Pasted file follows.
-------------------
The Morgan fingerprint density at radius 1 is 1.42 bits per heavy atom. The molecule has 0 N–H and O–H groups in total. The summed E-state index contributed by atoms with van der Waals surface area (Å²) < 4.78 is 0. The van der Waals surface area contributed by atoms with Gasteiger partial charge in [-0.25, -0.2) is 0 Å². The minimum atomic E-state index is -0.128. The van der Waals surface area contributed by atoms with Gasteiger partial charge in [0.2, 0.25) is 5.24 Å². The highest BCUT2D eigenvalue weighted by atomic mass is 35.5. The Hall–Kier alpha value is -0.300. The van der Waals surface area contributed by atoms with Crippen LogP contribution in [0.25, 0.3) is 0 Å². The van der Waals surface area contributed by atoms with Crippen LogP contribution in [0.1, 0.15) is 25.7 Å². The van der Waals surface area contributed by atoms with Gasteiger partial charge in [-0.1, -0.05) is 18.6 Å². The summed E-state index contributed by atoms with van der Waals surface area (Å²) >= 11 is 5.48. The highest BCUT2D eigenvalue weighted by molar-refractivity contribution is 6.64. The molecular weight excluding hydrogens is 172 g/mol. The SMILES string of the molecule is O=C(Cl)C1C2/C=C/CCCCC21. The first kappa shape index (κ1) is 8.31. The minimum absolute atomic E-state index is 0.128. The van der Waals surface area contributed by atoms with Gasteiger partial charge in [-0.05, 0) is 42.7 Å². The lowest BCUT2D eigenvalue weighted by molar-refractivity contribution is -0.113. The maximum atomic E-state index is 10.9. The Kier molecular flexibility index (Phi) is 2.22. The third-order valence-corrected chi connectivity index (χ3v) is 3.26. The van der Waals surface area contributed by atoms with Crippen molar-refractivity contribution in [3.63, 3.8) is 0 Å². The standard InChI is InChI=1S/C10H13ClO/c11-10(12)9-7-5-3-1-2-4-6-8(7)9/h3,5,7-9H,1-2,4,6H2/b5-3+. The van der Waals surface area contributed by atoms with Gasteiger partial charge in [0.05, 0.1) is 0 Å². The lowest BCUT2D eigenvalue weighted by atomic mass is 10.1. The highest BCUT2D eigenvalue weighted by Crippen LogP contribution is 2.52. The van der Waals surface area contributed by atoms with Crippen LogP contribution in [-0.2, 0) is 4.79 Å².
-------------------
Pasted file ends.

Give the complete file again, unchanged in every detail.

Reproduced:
The Morgan fingerprint density at radius 1 is 1.42 bits per heavy atom. The molecule has 0 N–H and O–H groups in total. The summed E-state index contributed by atoms with van der Waals surface area (Å²) < 4.78 is 0. The van der Waals surface area contributed by atoms with Gasteiger partial charge in [-0.25, -0.2) is 0 Å². The minimum atomic E-state index is -0.128. The van der Waals surface area contributed by atoms with Gasteiger partial charge in [0.2, 0.25) is 5.24 Å². The highest BCUT2D eigenvalue weighted by atomic mass is 35.5. The Hall–Kier alpha value is -0.300. The van der Waals surface area contributed by atoms with Crippen LogP contribution in [0.25, 0.3) is 0 Å². The van der Waals surface area contributed by atoms with Crippen LogP contribution in [0.1, 0.15) is 25.7 Å². The van der Waals surface area contributed by atoms with Gasteiger partial charge in [-0.1, -0.05) is 18.6 Å². The summed E-state index contributed by atoms with van der Waals surface area (Å²) >= 11 is 5.48. The highest BCUT2D eigenvalue weighted by molar-refractivity contribution is 6.64. The molecular weight excluding hydrogens is 172 g/mol. The SMILES string of the molecule is O=C(Cl)C1C2/C=C/CCCCC21. The first kappa shape index (κ1) is 8.31. The minimum absolute atomic E-state index is 0.128. The van der Waals surface area contributed by atoms with Gasteiger partial charge in [-0.05, 0) is 42.7 Å². The lowest BCUT2D eigenvalue weighted by molar-refractivity contribution is -0.113. The maximum atomic E-state index is 10.9. The Kier molecular flexibility index (Phi) is 2.22. The third-order valence-corrected chi connectivity index (χ3v) is 3.26. The van der Waals surface area contributed by atoms with Crippen molar-refractivity contribution in [3.63, 3.8) is 0 Å². The standard InChI is InChI=1S/C10H13ClO/c11-10(12)9-7-5-3-1-2-4-6-8(7)9/h3,5,7-9H,1-2,4,6H2/b5-3+. The van der Waals surface area contributed by atoms with Gasteiger partial charge in [0.05, 0.1) is 0 Å². The lowest BCUT2D eigenvalue weighted by atomic mass is 10.1. The highest BCUT2D eigenvalue weighted by Crippen LogP contribution is 2.52. The van der Waals surface area contributed by atoms with Crippen LogP contribution in [-0.2, 0) is 4.79 Å².